Significant reforms will see planning powers of councillors curtailed
IN WHAT HAS been described as a long-overdue overhaul of Ireland’s local governance system, Minister Phil Hogan has included measures which will see the power held by councillors in relation to planning matters curtailed significantly.
“We have seen enough problems in relation to planning as articulated in the Mahon Tribunal,” the Minister told RTÉ News at One today. “Also, that power tends to be abused in a small way,” he added, referring to a councillor’s power to overturn management’s decisions or direct the executive.
Hogan said his department’s intention to “accept in full” the recommendation made by the Mahon Tribunal in relation to section 140 of the Local Government Act 2001 which granted certain powers to councillors.
Hogan said these powers will no longer apply. The reforms will see section 140 resolutions limited even further as they will not apply or extend to any other approval or decision which would see an individual or specific organisation benefit financially or otherwise. Legislation will be brought forward on this matter “at the earliest available opportunity”.
The Mahon Tribunal – an inquiry into planning and payments to various parties – had recommended that the “power of the elected members to direct the Manager to grant planning permission in a specific case should be subject to increased restrictions” in order to combat political corruption.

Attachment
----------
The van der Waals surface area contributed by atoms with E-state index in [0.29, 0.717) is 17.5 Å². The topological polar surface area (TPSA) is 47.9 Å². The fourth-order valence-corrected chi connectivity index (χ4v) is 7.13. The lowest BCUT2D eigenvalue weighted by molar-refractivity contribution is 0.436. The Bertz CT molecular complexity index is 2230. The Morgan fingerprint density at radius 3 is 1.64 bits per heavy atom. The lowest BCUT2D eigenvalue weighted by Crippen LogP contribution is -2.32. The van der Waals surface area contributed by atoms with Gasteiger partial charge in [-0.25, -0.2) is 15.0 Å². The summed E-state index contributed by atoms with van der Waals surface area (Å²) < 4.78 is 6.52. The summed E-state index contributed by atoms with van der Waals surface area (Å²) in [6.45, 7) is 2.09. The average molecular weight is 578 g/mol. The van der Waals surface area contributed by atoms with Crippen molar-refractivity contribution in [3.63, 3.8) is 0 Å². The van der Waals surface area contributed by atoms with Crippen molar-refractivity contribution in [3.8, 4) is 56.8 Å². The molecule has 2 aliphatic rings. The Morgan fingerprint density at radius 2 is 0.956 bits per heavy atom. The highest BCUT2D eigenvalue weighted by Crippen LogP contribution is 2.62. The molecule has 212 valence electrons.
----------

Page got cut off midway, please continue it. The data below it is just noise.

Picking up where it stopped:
Fianna Fáil has criticised the coalition’s plans for not going far enough. Spokesperson Barry Cowen said he is concerned that some of the “key recommendations” from recent tribunals “appear to have been ignored”.
“There appears to be nothing about enhanced transparency around planning decisions,” he added. “Critically, [Hogan] specifically refuses to create a Planning Regulator as recommended by Judge Mahon to oversee the system and act as a check on the Minister or new more powerful officials.”
Hogan said the major reforms will allow for more democratic accountability and staff accountability to the democratically-elected member. It will give local councillors more influence and power on policy decisions and take control away from the management system in most other areas.
“The whole tenet of my policy is to make sure there is a rebalancing of power to the democratically elected local councillor,” he told RTÉ News at One.
“The city or county manager will now be a chief executive officer and he or she will have to report to councillors – as any business does to a board of directors.”